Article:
The Three Brothers can also be accessed at several points along the Charleston Road, or at milepost 65 on HWY. 82, and the Schieffelin Monument area west of Tombstone. Sportsmen/landowner respect sign are also posted in these areas.
The San Pedro River National Conservation Area managed by the Bureau of Land Management (520-439-6400 or http://www.blm.gov/az/st/en/prog/blm_special_areas/ncarea/sprnca.html) offers foot/horseback/bicycle access primarily from Highway 92 north. The area south of Highway 92 does not allow vehicle access to the Mexican Border. It is a good idea to contact their office because the area between Highway 92 north to the Charleston Road is closed to firearm hunting. Areas to access the river are along Highway 92, Charleston Road, Highway 90, Highway 80, and Highway 82.
White Water Draw is a 1400-acre+ area that was purchased by the Arizona Game and Fish Department. This area offers various hunting opportunities including waterfowl, big game and small game. Interested hunters can contact the Tucson office or stop in at the ranch headquarters, located 1.5 miles south of Davis Road on Coffman Road and request information on the area.
Six-mile hill south of Pearce has been posted “No Trespassing/Hunting, however, the surrounding flats are open to access.
Beginning at U.S. Hwy. 191 and the U.S.-Mexico border; west along the border to the San Pedro River; north along the San Pedro River to I-10 Exit 331; northeasterly on I-10 to U.S. Hwy. 191; southerly on U.S. Hwy. 191 to the U.S.- Mexico border.
Overview: Javelina can be found throughout Unit 30B. Restricted access is posing a problem, particularly in the Mule Mountains. Larger herds can still be located, although hiking in or horseback are the only means of accessing such areas.
Javelina forage on the warmest slopes first during cold weather. However, they will also feed in the bottoms where the spring growth will first come up. Javelina usually bed in drainage’s with adequate cover or near feeding areas on the mountain slopes. Bed sites are commonly used on a regular basis.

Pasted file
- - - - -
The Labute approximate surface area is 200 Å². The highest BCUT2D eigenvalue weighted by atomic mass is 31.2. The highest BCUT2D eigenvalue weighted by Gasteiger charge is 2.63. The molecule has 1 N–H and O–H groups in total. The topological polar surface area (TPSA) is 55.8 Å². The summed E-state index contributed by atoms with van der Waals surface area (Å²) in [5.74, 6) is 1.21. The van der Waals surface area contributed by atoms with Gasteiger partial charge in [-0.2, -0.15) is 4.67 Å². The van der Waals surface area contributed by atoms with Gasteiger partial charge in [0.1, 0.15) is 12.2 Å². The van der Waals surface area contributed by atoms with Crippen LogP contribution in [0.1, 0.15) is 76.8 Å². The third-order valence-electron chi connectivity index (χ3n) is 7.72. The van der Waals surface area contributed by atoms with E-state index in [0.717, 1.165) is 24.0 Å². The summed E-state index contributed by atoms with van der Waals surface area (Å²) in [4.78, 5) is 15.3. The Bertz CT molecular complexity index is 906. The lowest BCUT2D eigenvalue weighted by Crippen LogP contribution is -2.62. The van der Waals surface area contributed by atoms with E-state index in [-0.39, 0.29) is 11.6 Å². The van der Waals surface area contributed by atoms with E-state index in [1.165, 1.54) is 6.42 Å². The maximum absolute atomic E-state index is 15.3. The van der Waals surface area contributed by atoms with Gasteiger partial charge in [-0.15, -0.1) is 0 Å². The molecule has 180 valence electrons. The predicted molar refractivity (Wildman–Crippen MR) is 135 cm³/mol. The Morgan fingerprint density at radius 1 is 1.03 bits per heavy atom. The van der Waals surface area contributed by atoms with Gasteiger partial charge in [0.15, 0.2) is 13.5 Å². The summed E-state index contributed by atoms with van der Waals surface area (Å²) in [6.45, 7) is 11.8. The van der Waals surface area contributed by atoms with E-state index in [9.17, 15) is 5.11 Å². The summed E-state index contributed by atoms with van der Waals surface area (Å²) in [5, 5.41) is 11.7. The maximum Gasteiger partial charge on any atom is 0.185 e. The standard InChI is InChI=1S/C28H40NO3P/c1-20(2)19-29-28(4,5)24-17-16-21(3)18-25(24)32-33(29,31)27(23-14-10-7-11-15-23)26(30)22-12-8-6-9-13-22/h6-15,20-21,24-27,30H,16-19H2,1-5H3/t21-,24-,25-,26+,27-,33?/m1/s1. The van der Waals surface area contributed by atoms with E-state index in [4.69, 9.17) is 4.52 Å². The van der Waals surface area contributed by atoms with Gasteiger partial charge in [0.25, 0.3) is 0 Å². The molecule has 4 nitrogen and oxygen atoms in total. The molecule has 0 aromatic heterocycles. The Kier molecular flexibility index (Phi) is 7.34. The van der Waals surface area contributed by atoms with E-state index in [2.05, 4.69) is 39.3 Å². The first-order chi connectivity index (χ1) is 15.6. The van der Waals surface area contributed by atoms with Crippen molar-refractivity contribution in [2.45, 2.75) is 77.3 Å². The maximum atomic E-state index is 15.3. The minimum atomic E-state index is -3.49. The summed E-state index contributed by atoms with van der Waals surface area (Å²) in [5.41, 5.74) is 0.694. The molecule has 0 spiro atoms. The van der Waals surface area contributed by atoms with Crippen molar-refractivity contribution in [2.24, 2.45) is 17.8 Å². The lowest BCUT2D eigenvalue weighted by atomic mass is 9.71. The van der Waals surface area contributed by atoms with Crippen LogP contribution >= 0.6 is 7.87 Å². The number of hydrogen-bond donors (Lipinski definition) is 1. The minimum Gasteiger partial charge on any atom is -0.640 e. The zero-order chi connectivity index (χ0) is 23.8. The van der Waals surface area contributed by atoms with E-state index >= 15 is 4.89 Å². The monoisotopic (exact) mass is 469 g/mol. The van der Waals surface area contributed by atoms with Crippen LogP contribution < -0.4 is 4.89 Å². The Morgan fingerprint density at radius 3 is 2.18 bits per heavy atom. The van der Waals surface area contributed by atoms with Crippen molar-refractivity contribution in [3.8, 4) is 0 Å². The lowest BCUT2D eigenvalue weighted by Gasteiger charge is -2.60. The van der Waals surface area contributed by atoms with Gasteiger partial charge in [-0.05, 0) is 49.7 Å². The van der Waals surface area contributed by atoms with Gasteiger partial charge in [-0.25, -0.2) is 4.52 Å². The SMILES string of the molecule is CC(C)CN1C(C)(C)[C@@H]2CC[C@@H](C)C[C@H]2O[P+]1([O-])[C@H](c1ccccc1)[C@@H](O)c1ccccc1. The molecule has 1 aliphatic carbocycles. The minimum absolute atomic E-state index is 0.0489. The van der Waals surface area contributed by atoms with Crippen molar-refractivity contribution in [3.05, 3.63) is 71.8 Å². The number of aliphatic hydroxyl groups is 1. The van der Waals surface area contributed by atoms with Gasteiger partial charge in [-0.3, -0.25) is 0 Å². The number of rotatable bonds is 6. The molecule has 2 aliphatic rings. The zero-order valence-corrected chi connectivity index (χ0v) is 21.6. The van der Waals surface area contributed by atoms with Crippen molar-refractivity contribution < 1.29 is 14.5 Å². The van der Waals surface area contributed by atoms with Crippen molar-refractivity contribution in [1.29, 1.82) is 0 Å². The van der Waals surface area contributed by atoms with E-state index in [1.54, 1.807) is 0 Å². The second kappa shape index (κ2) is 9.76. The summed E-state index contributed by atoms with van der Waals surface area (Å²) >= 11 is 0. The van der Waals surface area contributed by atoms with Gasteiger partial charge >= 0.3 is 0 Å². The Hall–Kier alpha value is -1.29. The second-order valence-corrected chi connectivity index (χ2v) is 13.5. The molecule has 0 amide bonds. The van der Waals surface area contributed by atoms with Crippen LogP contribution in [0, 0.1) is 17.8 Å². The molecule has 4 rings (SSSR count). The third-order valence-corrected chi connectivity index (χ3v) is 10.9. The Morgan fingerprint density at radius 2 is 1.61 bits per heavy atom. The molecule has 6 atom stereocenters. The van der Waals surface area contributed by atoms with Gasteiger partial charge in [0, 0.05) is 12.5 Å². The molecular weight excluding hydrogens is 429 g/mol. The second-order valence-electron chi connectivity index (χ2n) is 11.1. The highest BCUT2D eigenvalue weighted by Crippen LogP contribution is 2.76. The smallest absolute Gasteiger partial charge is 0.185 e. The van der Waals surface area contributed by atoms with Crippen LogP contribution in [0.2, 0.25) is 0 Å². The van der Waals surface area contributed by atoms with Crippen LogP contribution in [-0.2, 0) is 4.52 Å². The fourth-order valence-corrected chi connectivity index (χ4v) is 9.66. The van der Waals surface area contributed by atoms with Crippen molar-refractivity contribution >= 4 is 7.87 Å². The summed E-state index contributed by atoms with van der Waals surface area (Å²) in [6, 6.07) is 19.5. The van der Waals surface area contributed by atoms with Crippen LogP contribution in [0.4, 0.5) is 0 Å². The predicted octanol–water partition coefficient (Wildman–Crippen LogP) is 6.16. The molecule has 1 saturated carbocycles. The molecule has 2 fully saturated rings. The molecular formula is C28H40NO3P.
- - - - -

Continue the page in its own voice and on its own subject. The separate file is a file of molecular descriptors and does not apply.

Javelina can be found on all habitat types and topography in this unit, from the flats where they are hard to spot, all the way up to the tops of the mountain ranges in the oak woodlands. Finding areas where plants have been rooted up, bedding sites, and by glassing over these areas will help you in locate Javelina.
The Dragoon Mountains are part of the Coronado National Forest and a forest service map will help you with the road system. Topographical maps will help you get around the rest of the unit. Javelina can be found along the San Pedro River, but the thick vegetation can make it difficult to locate them. Also, parts of the San Pedro Riparian National Conservation Area are closed to firearm hunting so getting the Bureau of Land Management's regulations is a must. (Phone 520-439-6400).
Area: Access into the Mule Mountains is very limited compared to the Dragoon Mountains. One of the easiest ways to access the Mule Mountains is to take Highway 80 south of I-10 at Benson continue down Highway 80 past Tombstone. Approximately 2.5 miles south of Tombstone, take Davis Road east to High Lonesome Road and south to access the east side of the mountain. There are two dirt roads off of the High Lonesome that will access the eastern side of the Mules. One thing to remember when you are in the Mule Mountains is the private land, most will be posted, so respect the ranchers' wishes. Hiking from open areas will still get you into most of the Mule Mountains. It just takes more effort on the hunter's part.
The Mule Tail’s are the hills south of the Mule Mountains. Access is gained from Highway 80 at Mule Gulch, milepost 350, and the Warren Road (south of Highway 80, east of Bisbee). Drive south on Warren Road towards Bisbee Junction. Near the Bisbee Airport, there are dirt roads that will take you into the Mule Tails. Staying on Warren Road to Bisbee Junction will take you to the Border Road (the International Border between Arizona and Mexico) there are various access roads from the Border Road into the Mule Tails. Another access point for the Mule Tails is from the Paul Spur Road, this road intersects Highway 80 about halfway between Bisbee and Douglas.
Access into the southwest corner of the Mule Mountains can be gained off Highway 92 between Sierra Vista and Bisbee. When driving east on Hwy. 92, there are various dirt roads intersecting the highway from the north (m.p. 345, m.p. 350, and Fowdy Ranch Rd.). This area is being developed so be aware of the residences in the area.
Land around populated areas (Bisbee, Double Adobe, McNeal, Elfrida, Sunsites, Richland, Dragoon, St. David, and Tombstone) has Javelina populations. The Javelina often go into the populated areas causing problems for residents. Talking to the locals in these areas might give an archery hunter some good tips on where to find the Javelina. The land is generally flat, thus making the Javelina hard to find, but a determined hunter can go back to camp with a worthy trophy. The Sulphur Springs Valley is predominately private land, so obtain permission before going afield, and remember not to shoot within 1/4 of a mile of occupied buildings or residents.